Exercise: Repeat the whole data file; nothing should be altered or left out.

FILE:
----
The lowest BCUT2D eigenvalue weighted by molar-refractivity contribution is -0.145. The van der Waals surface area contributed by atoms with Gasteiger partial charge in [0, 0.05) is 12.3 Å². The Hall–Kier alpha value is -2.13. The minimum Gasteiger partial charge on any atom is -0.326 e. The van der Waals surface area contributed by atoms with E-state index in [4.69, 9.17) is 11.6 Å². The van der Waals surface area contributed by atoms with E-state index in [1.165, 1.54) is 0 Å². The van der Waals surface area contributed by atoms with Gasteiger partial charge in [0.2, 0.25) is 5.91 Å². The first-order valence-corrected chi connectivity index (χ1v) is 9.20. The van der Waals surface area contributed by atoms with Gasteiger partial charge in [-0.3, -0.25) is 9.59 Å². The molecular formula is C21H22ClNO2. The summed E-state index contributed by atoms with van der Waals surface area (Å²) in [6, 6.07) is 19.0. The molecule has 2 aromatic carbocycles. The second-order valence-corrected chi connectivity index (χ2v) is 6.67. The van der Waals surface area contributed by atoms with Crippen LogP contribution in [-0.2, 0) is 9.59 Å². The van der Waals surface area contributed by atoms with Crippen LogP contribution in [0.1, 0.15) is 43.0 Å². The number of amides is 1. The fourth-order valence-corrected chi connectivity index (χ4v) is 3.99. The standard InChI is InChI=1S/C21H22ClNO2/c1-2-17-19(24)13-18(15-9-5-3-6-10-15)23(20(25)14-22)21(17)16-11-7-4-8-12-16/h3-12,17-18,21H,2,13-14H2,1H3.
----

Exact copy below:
The lowest BCUT2D eigenvalue weighted by molar-refractivity contribution is -0.145. The van der Waals surface area contributed by atoms with Gasteiger partial charge in [0, 0.05) is 12.3 Å². The Hall–Kier alpha value is -2.13. The minimum Gasteiger partial charge on any atom is -0.326 e. The van der Waals surface area contributed by atoms with E-state index in [4.69, 9.17) is 11.6 Å². The van der Waals surface area contributed by atoms with E-state index in [1.165, 1.54) is 0 Å². The van der Waals surface area contributed by atoms with Gasteiger partial charge in [0.2, 0.25) is 5.91 Å². The first-order valence-corrected chi connectivity index (χ1v) is 9.20. The van der Waals surface area contributed by atoms with Gasteiger partial charge in [-0.3, -0.25) is 9.59 Å². The molecular formula is C21H22ClNO2. The summed E-state index contributed by atoms with van der Waals surface area (Å²) in [6, 6.07) is 19.0. The molecule has 2 aromatic carbocycles. The second-order valence-corrected chi connectivity index (χ2v) is 6.67. The van der Waals surface area contributed by atoms with Crippen LogP contribution in [-0.2, 0) is 9.59 Å². The van der Waals surface area contributed by atoms with Crippen LogP contribution in [0.1, 0.15) is 43.0 Å². The number of amides is 1. The fourth-order valence-corrected chi connectivity index (χ4v) is 3.99. The standard InChI is InChI=1S/C21H22ClNO2/c1-2-17-19(24)13-18(15-9-5-3-6-10-15)23(20(25)14-22)21(17)16-11-7-4-8-12-16/h3-12,17-18,21H,2,13-14H2,1H3.